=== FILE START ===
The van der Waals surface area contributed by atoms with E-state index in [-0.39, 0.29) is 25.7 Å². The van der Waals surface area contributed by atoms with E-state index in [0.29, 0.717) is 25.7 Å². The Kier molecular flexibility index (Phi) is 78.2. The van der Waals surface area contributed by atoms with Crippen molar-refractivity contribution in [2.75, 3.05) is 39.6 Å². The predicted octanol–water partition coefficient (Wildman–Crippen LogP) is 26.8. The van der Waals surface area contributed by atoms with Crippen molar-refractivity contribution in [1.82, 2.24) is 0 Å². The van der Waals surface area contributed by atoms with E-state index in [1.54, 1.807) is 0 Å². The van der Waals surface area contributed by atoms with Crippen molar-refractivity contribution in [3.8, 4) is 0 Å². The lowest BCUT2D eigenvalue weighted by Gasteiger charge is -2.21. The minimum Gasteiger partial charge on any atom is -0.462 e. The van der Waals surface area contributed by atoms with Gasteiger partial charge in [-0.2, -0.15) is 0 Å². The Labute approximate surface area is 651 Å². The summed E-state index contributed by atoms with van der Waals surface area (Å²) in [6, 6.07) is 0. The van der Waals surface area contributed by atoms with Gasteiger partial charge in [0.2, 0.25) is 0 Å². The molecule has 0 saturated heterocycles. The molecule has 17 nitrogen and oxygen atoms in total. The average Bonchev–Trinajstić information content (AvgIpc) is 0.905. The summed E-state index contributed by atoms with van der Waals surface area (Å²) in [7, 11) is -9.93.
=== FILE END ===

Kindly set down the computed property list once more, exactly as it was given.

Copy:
The van der Waals surface area contributed by atoms with E-state index in [-0.39, 0.29) is 25.7 Å². The van der Waals surface area contributed by atoms with E-state index in [0.29, 0.717) is 25.7 Å². The Kier molecular flexibility index (Phi) is 78.2. The van der Waals surface area contributed by atoms with Crippen molar-refractivity contribution in [2.75, 3.05) is 39.6 Å². The predicted octanol–water partition coefficient (Wildman–Crippen LogP) is 26.8. The van der Waals surface area contributed by atoms with Crippen molar-refractivity contribution in [1.82, 2.24) is 0 Å². The van der Waals surface area contributed by atoms with E-state index in [1.54, 1.807) is 0 Å². The van der Waals surface area contributed by atoms with Crippen molar-refractivity contribution in [3.8, 4) is 0 Å². The lowest BCUT2D eigenvalue weighted by Gasteiger charge is -2.21. The minimum Gasteiger partial charge on any atom is -0.462 e. The van der Waals surface area contributed by atoms with Gasteiger partial charge in [-0.2, -0.15) is 0 Å². The Labute approximate surface area is 651 Å². The summed E-state index contributed by atoms with van der Waals surface area (Å²) in [6, 6.07) is 0. The van der Waals surface area contributed by atoms with Gasteiger partial charge in [0.2, 0.25) is 0 Å². The molecule has 0 saturated heterocycles. The molecule has 17 nitrogen and oxygen atoms in total. The average Bonchev–Trinajstić information content (AvgIpc) is 0.905. The summed E-state index contributed by atoms with van der Waals surface area (Å²) in [7, 11) is -9.93.